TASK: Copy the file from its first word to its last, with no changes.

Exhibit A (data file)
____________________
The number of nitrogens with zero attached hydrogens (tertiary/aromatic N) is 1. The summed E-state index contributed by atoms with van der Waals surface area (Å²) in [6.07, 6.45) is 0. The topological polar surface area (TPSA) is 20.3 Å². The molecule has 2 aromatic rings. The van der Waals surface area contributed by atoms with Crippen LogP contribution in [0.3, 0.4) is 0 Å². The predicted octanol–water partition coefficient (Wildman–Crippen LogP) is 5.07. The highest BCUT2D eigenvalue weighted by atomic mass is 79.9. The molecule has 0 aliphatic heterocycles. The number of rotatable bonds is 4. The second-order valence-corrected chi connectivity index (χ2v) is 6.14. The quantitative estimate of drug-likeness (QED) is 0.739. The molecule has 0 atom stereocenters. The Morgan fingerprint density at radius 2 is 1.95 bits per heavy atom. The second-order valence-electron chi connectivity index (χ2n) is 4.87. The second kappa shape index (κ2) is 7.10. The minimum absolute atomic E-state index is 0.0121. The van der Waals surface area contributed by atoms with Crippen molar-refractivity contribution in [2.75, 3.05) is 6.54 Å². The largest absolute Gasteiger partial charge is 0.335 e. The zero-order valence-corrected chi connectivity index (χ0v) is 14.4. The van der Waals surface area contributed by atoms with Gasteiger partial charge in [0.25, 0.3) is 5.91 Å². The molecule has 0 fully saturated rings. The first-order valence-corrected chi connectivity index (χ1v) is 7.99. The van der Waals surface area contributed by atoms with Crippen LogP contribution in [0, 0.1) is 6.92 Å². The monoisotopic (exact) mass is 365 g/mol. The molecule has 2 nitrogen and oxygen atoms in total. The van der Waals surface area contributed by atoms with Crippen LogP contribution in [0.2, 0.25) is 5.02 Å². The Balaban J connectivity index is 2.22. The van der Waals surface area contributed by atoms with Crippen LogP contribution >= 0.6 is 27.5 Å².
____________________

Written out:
The number of nitrogens with zero attached hydrogens (tertiary/aromatic N) is 1. The summed E-state index contributed by atoms with van der Waals surface area (Å²) in [6.07, 6.45) is 0. The topological polar surface area (TPSA) is 20.3 Å². The molecule has 2 aromatic rings. The van der Waals surface area contributed by atoms with Crippen LogP contribution in [0.3, 0.4) is 0 Å². The predicted octanol–water partition coefficient (Wildman–Crippen LogP) is 5.07. The highest BCUT2D eigenvalue weighted by atomic mass is 79.9. The molecule has 0 aliphatic heterocycles. The number of rotatable bonds is 4. The second-order valence-corrected chi connectivity index (χ2v) is 6.14. The quantitative estimate of drug-likeness (QED) is 0.739. The molecule has 0 atom stereocenters. The Morgan fingerprint density at radius 2 is 1.95 bits per heavy atom. The second-order valence-electron chi connectivity index (χ2n) is 4.87. The second kappa shape index (κ2) is 7.10. The minimum absolute atomic E-state index is 0.0121. The van der Waals surface area contributed by atoms with Crippen molar-refractivity contribution in [2.75, 3.05) is 6.54 Å². The largest absolute Gasteiger partial charge is 0.335 e. The zero-order valence-corrected chi connectivity index (χ0v) is 14.4. The van der Waals surface area contributed by atoms with Gasteiger partial charge in [0.25, 0.3) is 5.91 Å². The molecule has 0 fully saturated rings. The first-order valence-corrected chi connectivity index (χ1v) is 7.99. The van der Waals surface area contributed by atoms with Crippen LogP contribution in [0, 0.1) is 6.92 Å². The monoisotopic (exact) mass is 365 g/mol. The molecule has 2 nitrogen and oxygen atoms in total. The van der Waals surface area contributed by atoms with Crippen LogP contribution in [0.2, 0.25) is 5.02 Å². The Balaban J connectivity index is 2.22. The van der Waals surface area contributed by atoms with Crippen LogP contribution >= 0.6 is 27.5 Å².